7. "The inn."-There has been much misconception both as regards the "inn" and the "manger:" for although it has been rightly apprehended, by some recent writers, that the inn must be understood to answer to the still existing "caravanserai" of the East, they have wanted that practical acquaintance with details, which could alone enable them to apply their general information effectively to the illustration of the present passage.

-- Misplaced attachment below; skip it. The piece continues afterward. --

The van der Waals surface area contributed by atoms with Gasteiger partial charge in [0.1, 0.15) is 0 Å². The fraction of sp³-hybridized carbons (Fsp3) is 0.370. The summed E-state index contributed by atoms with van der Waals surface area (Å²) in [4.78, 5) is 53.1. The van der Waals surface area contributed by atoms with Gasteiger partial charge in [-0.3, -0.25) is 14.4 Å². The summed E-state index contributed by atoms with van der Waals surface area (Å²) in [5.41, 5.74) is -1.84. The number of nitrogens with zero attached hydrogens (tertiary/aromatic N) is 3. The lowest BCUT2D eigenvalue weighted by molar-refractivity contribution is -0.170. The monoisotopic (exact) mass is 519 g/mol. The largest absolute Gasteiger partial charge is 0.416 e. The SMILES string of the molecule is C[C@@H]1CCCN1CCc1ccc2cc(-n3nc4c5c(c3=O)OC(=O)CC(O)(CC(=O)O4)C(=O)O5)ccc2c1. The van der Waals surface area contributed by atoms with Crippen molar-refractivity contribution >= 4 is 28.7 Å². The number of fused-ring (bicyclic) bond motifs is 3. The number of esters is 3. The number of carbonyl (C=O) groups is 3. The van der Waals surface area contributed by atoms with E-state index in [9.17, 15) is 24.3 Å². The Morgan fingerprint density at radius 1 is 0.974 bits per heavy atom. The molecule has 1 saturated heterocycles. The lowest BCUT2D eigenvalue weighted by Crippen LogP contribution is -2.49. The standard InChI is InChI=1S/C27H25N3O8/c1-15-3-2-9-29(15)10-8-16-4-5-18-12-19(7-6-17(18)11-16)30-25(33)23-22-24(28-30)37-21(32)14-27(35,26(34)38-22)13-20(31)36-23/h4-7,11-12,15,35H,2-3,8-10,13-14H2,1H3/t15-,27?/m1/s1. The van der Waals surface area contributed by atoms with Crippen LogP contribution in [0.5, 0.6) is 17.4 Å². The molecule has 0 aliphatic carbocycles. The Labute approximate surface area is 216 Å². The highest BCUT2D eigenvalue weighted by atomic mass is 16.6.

We have had a former occasion to mention that in the East there is not, and we have no information or probability that there ever were, such places of entertainment as we understand when we speak of "inns." A person who comes to a town, where he has no friends to receive him into their houses, seeks accommodation at the caravanserai or khan, where he may stay as long as he pleases, generally without payment; but is only provided with lodging for himself and beast, if he has any, and with water from a well on the premises. The room or cell which he obtains is perfectly bare. He may procure a mat perhaps, but nothing more: and hence every one who travels, provided he has a beast, takes with him a rug, a piece of carpet, or even a mattress (that is, a thick quilt, padded with wool or cotton), or something of the sort, to form his bed wherever he rests, whether in a town or country caravanserai: but one who travels on foot cannot thus encumber himself, and is well content to make the cloak he had worn by day serve for bed and bedding at night. It is the same with respect to food: he purchases what he needs from the town or village in or near which the khan may be situated; and if he requires a cooked meal, he dresses it himself, for which purpose a traveller's baggage also contains one or more pots and dishes, with a vessel for water. A foot traveller dispenses with warm meals; unless he may sometimes be enabled to procure something ready dressed, in the markets of the more considerable towns to which he comes. In those parts where towns are widely asunder, khans are more or less dispersed over the open country; and in these, or wherever they are not, the traveller lives upon the victuals which he has brought with him from the last inhabited town, in the knowledge that these remote khans offer nothing but shelter, and that no provisions can be obtained in their neighbourhood. These facts may be found usefully to illustrate those passages of Scripture which allude to travelling, and to the accommodation of travellers.